Suicide is preventable, and the following real stories demonstrate how far kindness can go in encouraging someone to get support for the challenges they’re facing.
* Names have been changed.
Good practice when supporting someone who is suicidal
They may wish to stay in the office, sit outside, go for a walk with you, or go to a café. It’s important that they feel in control of where you meet so go with what they suggest.
If you have any concerns whatsoever, it’s important that you ask ‘”Are you feeling suicidal?” or ”Are you thinking of taking your life?”
They may want to tell you the date they have chosen or the method they will use, but if they don’t, resist the urge to tease this information out. It’s enough to know that they have a plan in their own mind. If the person tells you that they don’t have a plan, they are still at risk of suicide but may require a different intensity of professional intervention.
For example, ”I can see that you’re really distressed” or “I hear you when you say that things have been really difficult lately”.
Certain types of body language such as crossed arms or a lack of eye contact can send the wrong message to someone you’re supporting. You want them to feel comfortable which they will find difficult if you’re coming across as tense or avoidant.
For example, show the person that you’re shutting off your mobile phone from the start – don’t just put it on silent. If you’re near your computer, put it on silent mode too so that neither of you hear emails coming in.
Check in with yourself when you start to respond before the person is finished saying what they need to say.
This conversation is about them and you don’t want to take the focus away from their story.
For example, “Can you tell me more about that?” or “How are your concerns affecting other areas of your life?”
This conversation is about them, not you, so avoid telling them what you think they should do about their particular issues.
Use their responses to help them to explore how they might use these skills and tools in the present to help themselves stay safe.
If they’re silent, wait until they’re ready to continue. Silence can feel strange but it’s a useful way for you both to catch your breath.
This is natural so it can be useful to have some tissues handy just in case. Many people feel awkward when someone cries, but it doesn’t mean that you’ve made things worse.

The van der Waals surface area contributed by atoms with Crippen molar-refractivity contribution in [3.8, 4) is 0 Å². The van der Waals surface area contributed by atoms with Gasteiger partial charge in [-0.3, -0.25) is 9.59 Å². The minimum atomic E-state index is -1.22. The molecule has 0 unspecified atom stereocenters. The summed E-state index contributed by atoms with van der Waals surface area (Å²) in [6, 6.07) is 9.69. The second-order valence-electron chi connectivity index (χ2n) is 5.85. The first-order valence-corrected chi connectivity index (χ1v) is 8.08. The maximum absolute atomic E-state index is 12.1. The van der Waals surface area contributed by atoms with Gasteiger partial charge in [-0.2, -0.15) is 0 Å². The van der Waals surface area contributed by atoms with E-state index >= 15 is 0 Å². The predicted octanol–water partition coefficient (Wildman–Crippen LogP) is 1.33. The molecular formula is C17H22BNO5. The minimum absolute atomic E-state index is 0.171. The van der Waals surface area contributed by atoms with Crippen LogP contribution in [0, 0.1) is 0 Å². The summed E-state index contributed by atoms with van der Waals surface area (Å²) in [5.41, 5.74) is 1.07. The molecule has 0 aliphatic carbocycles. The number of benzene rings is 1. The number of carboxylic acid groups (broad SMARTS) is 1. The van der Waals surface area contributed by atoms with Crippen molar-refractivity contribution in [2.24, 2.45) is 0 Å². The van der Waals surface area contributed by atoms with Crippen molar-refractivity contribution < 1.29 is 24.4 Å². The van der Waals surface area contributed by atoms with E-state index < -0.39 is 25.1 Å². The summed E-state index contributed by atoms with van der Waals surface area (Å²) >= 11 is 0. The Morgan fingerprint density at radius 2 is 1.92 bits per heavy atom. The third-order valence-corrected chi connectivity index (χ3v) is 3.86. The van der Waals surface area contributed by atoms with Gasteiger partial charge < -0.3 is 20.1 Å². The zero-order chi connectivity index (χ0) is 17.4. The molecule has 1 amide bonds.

Take care not to say anything that might seem judgmental or dismissive. Expressing shock or empty reassurances, such as “You’ll be fine,” may cause them to just shut down. Try asking instead what’s causing their suicidal feelings or how you might be able to help.
Tell them you’re available to talk but know your limits. If you don’t think you can respond in a helpful way, don’t leave them on their own. Find someone who can stay with them and talk, such as another colleague who knows them well.
Remind them of their value and express your opinion that things will improve but emphasise the importance of seeking professional help.
When to contact 999
Never leave someone who has expressed suicidal feelings on their own. They may want you to contact a loved one on their behalf to come and collect them, but if they don’t, and you’re concerned that they will take their life, contact 999.
First responders have the skills and experience to support people who are suicidal and they will take them to a place of safety which might include A&E. Responders will also be able to contact the person’s chosen friend or family member so don’t take this upon yourself.
What you should do if the person doesn’t have a plan in place but is feeling suicidal
It’s important to signpost them to help and support and not to take on the role of ‘saviour’. You might consider signposting them to the following:
- Their GP but be sure not to instruct them to see their GP. Instead, ask them “Does your GP know how you’re feeling?”. This is a less directive way to engage them in the conversation.
- Use the signposting sheet to highlight where they can get specialist help. They might like you to offer to sit with them while they make the initial call. You can also suggest a hand gesture they can use when they want you to give them privacy.
- Encourage them to tell a trusted friend or family member how they’re feeling.
Next article: Common questions about suicide in the retail sector